by Beryl Jantzi, D. Min.
Everence Director of Stewardship Education
We have invited some of our Lake Institute partners to speak about their experiences with our educational programs beginning with adjunct instructor and Everence leader, Beryl Jantzi.
“Stewardship isn’t the most important work of the church, but it’s far too important to ignore”
I talk a lot about money, a subject many church leaders prefer to ignore. A common way I begin is to say, "Stewardship isn’t the most important work of the church, but it’s far too important to ignore." Every church leader agrees, money is important! However, it becomes all too easy to ignore, with all the other pressing issues faced by pastors. In order to raise the bar on the urgency of this topic I will say, we avoid the biblical emphasis on stewardship at our own peril. Now I have their attention.
In my role as the Everence Director of Stewardship Education, I began serving in 2012 as an adjunct instructor for Lake Institute teaching the Cultivating Generous Congregations (CGC) curriculum. During the last six years we have served 162 congregations and a total of 730 pastors and lay leaders. This curriculum has become our premier offering to congregations seeking assistance with their stewardship ministry.
Everence is a faith-based financial services company related to the Mennonite Church which also serves many other Anabaptist denominations, historic peace church traditions and other groups who embrace similar values. We have found the CGC material to be compatible with our theological tradition and applicable to the congregations that we serve.
The two key strengths of this curriculum are:
- the unapologetic manner in which it integrates faith into the overall conversation about stewardship, and
- the specific strategies and practices for cultivating generous donors. These stewardship tools are rooted in extensive research from a broad base of denominations and faith traditions across the US.
A key component of the CGC curriculum is the research that is highlighted in the “Altered Landscape” section of the curriculum. This material is updated annually which allows us to bring the most current information to our audience. Because the Lake staff does not sit on its laurels and ride the wave of past research, as an adjunct instructor, I cannot rest on my past preparation either. I am required to regularly review the material as annual updates are released and built into the curriculum.
Following are two of many stories that have come to my attention about how church leaders have worked to implement some of what they have learned after participating in CGC:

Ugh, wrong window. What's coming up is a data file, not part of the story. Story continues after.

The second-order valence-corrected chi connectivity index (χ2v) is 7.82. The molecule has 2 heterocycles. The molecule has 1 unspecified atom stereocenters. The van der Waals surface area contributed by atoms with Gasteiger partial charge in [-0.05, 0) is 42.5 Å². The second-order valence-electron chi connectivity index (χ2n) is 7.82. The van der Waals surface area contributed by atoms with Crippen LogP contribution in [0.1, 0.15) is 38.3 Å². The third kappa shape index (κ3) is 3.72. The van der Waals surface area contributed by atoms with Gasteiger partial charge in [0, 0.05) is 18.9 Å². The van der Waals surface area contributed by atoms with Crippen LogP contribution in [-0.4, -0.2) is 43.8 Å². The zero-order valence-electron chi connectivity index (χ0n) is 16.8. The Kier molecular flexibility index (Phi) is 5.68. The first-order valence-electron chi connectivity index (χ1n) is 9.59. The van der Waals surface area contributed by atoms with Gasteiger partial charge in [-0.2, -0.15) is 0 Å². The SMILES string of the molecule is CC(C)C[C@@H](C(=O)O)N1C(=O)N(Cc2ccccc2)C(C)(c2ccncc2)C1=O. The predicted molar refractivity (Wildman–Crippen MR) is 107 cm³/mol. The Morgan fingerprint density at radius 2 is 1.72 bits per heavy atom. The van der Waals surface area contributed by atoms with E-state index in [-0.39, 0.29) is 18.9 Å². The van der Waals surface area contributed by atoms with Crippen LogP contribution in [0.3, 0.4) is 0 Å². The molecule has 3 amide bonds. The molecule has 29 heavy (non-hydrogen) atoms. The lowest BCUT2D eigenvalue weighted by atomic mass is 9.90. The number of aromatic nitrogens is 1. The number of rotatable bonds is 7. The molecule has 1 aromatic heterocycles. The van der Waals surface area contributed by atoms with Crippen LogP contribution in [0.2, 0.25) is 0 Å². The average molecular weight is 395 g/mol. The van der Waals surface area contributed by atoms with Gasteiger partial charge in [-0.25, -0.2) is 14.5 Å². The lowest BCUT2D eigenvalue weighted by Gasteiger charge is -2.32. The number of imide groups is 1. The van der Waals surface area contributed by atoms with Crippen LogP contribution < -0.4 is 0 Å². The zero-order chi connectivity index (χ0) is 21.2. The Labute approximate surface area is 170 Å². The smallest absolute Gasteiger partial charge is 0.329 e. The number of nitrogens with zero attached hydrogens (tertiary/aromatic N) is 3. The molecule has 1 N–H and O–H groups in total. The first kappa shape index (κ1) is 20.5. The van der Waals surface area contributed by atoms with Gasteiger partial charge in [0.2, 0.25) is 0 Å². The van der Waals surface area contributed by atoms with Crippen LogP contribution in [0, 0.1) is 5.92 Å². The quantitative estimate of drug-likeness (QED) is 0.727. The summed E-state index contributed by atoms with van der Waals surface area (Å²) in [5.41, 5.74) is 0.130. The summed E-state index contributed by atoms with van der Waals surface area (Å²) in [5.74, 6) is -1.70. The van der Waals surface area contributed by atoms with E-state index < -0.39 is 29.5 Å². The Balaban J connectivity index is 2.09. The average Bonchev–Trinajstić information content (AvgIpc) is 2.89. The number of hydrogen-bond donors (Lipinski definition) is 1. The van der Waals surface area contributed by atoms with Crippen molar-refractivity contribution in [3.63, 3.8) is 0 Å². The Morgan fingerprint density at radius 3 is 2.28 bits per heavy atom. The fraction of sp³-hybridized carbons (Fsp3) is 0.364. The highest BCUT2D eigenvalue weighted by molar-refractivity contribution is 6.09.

1. Pastor John, after consulting with his lay leaders, began writing thank you notes to select donors in his congregation. To his surprise, these notes were received with appreciation and led to visits with members of his church. These conversations revealed many interesting insights that he was able to take back to his staff. Among them was the deep level of commitment of these donors to the church and of their own deep spiritual commitment. It also helped this pastor to realize that members of his church are not at all resistant to talking about money and generosity. This was one of several key learnings from this pastor and his team of lay leaders who had felt that this was a taboo subject.
2. In another situation, a pastor along with a group of lay leaders, felt compelled to reach out in a more meaningful way to the needs of their local community. They established a special fund that was to be given away to a non-profit organization in their community. They were convicted to not only tend to their own needs as a church community, but to serve their neighbors in a more tangible way. This pastor shared his dream with a pastor of a local church, who ended up partnering with this project. Over the course of the next six months $60,000 was raised and given to their local volunteer fire department. This gesture has had a significant impact on how the local community now perceives these two congregations.
Many other stories of generosity could be highlighted including: increased giving to the annual budget, the development and use of narrative budgets, having members share their philanthropic autobiography in small groups, and leading planned giving seminars which offered information on how members can include their local congregation in their wills.